How Will the Court Decide?
The winner of our hypothetical will depend first on whether the judge feels that a posting on Vitals.com about a single doctor is a matter of public interest.
If the court finds that it is a matter of public interest, the burden will shift to the doctor to show sufficient evidence to prove his case. The fact that the doctor was called a quack would likely be found to be merely colorful hyperbole and not defamatory. There would be no evidence the doctor could put on to show he is not a quack, because there is no “quack meter” we can use to measure his “quack quotient . Even if the doctor can show a string of awards, that would probably not be sufficient to show that this patient did not consider him to be a quack.
On the other hand, if the patient truthfully answers during discovery that his only beef with the doctor was that he made him wait too long, then the “quack” remark could be taken as an unwarranted attack on the doctor’s professionalism with no basis for doing so, and the court could conclude that the statement was defamatory.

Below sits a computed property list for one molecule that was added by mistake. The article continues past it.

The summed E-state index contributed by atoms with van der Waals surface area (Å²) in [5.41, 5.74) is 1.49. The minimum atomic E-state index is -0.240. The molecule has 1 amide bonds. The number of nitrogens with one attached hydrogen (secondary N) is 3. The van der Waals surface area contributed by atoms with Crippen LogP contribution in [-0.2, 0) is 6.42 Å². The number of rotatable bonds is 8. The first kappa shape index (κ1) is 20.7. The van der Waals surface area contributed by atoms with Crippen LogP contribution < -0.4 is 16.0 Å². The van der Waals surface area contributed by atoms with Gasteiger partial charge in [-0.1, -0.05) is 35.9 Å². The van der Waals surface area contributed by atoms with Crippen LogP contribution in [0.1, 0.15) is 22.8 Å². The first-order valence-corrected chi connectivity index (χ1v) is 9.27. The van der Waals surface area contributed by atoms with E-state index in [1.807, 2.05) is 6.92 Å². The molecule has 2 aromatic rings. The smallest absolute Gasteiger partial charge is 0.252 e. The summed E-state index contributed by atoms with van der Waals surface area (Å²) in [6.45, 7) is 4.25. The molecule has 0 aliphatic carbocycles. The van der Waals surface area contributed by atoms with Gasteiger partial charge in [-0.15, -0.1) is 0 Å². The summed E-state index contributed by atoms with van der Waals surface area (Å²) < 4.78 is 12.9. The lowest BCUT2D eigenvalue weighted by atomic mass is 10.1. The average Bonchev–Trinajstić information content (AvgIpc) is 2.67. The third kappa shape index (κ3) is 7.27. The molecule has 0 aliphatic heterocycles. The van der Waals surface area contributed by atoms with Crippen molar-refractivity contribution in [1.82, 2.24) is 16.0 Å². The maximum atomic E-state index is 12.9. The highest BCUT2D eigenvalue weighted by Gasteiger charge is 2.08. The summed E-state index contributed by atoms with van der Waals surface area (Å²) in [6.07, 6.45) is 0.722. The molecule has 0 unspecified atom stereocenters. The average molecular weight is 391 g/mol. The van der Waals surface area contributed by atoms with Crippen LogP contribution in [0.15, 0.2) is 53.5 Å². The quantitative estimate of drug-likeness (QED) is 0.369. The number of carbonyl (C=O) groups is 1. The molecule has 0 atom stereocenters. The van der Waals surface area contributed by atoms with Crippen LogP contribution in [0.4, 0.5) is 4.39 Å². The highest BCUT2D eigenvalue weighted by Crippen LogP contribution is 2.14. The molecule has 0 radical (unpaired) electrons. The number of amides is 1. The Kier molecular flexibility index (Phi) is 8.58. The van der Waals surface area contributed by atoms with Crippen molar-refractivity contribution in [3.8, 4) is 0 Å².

Same facts, different results, and we don’t even get to the evidence until the court decides that the speech was a matter of public interest, or involved a right of redress.
Frankly, the procedural requirements of section 425.16, its interaction with other statutes such as Civil Code 47 (the statute defining what is privileged speech) and the latest definition of “public interest”, which changes from week to week, is often far too challenging for a trial court judge to decipher in the limited time he or she has to consider an anti-SLAPP motion.